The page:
Wednesday, December 30, 2009

Boston Scientific launches the very first iPhone app for ICD patients.

Boston Scientific has launched the first of a series of iPhone apps aimed at giving ICD patients a higher level of control and customer service. Patients can set up a personal profile and search for others based on device type, age, gender, number of shocks, etc.

It’s a great way for patients to meet, connect and support each other and a smart way for Boston Scientific to build their brand as a new era of empowered patients emerges.


Of course, the above is not true (at least not yet). It is only wishful thinking on my part. I have no knowledge that Boston Scientific (or other device manufacturer) is working on such an app.

But I hope the day will come when patients will be able to use their smart phones to find and connect with others, view our device's settings, review the electrogram of an arrhythmic event, or even download our heart's data from a remote monitoring network (Boston Scientific's Latitude Patient Management System, for example).

Other useful applications could include an app that allows for patients to keep an event log, recording activities such as eating, walking, or driving and symptoms such as palpitations, dizziness and shortness of breath. This data could be sent to a networked printer, transmitted by email, or downloaded to a personal computer and later matched up by a doctor or nurse to an interrogation report.

Ultimately, I'd really like to be able to download the electrogram for an arrhythmia, display a "dashboard" with my device's programming settings, event summary, pacing percentage, battery life, etc.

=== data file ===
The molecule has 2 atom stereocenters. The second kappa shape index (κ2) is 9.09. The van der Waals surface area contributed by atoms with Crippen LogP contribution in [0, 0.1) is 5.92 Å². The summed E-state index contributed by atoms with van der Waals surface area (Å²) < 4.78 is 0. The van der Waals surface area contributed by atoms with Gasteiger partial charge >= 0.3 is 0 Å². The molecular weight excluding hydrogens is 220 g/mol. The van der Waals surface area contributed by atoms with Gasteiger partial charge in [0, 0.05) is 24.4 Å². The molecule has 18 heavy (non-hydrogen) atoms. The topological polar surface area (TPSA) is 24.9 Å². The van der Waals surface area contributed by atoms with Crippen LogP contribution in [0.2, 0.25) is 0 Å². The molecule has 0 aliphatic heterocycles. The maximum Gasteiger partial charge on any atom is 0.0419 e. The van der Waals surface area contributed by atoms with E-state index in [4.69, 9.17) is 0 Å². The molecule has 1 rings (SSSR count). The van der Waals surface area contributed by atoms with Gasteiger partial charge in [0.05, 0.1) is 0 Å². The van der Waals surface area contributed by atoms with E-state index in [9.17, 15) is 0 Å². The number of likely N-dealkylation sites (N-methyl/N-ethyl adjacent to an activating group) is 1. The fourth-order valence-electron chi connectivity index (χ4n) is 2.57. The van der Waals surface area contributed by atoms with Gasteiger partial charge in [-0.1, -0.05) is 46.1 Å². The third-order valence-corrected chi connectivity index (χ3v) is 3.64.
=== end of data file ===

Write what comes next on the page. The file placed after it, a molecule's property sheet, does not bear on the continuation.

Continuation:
Such access to information could be a compelling selling point when it comes time for an ICD to get replaced. It's all about control. And control translates into true cardiac disease management.

And whoever provides us patients the highest level of control—and service—is more likely to get our business.


Julia Lloyd said...

This is such a great idea. I wish that this were available now on my smartphone.
There are so many things I feel that I wonder what they are, it would be great to log those and match them to my interrogation report.

Anonymous said...

Boston Scientific gave a grant for an Iphone application that is headed in the direction of your article.

Unknown said...

I hope this happens sooner than later; even when you go to the hospital the device, I have been told, can only be interrogated by the Boston Scientific representative. The problem is that these reps are not permanently assigned to the hospital. So instead of ER doctors and nurses guessing what happened before you were admitted, they could have life saving information from the device when choosing a course of action..,